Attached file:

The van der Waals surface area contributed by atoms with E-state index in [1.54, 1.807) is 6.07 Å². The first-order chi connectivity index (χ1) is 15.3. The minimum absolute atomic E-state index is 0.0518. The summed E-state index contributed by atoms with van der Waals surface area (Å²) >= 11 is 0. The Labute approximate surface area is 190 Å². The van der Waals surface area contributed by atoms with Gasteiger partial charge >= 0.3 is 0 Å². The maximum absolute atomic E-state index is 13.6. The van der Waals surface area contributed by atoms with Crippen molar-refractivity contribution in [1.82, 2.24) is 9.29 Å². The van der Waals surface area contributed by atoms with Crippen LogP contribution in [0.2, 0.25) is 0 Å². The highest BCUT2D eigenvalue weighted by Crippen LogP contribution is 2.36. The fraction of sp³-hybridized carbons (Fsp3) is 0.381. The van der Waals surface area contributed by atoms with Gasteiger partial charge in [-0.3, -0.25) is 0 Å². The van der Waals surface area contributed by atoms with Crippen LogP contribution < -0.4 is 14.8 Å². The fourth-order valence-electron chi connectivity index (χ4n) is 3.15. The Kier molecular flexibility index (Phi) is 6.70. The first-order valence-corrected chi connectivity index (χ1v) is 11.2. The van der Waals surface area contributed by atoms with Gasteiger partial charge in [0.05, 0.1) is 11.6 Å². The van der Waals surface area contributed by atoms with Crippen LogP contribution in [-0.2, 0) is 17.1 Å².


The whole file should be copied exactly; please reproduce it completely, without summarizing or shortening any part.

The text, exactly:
The van der Waals surface area contributed by atoms with E-state index in [1.54, 1.807) is 6.07 Å². The first-order chi connectivity index (χ1) is 15.3. The minimum absolute atomic E-state index is 0.0518. The summed E-state index contributed by atoms with van der Waals surface area (Å²) >= 11 is 0. The Labute approximate surface area is 190 Å². The van der Waals surface area contributed by atoms with Gasteiger partial charge >= 0.3 is 0 Å². The maximum absolute atomic E-state index is 13.6. The van der Waals surface area contributed by atoms with Crippen molar-refractivity contribution in [1.82, 2.24) is 9.29 Å². The van der Waals surface area contributed by atoms with Crippen LogP contribution in [0.2, 0.25) is 0 Å². The highest BCUT2D eigenvalue weighted by Crippen LogP contribution is 2.36. The fraction of sp³-hybridized carbons (Fsp3) is 0.381. The van der Waals surface area contributed by atoms with Gasteiger partial charge in [-0.3, -0.25) is 0 Å². The van der Waals surface area contributed by atoms with Crippen LogP contribution < -0.4 is 14.8 Å². The fourth-order valence-electron chi connectivity index (χ4n) is 3.15. The Kier molecular flexibility index (Phi) is 6.70. The first-order valence-corrected chi connectivity index (χ1v) is 11.2. The van der Waals surface area contributed by atoms with Gasteiger partial charge in [0.05, 0.1) is 11.6 Å². The van der Waals surface area contributed by atoms with Crippen LogP contribution in [-0.2, 0) is 17.1 Å².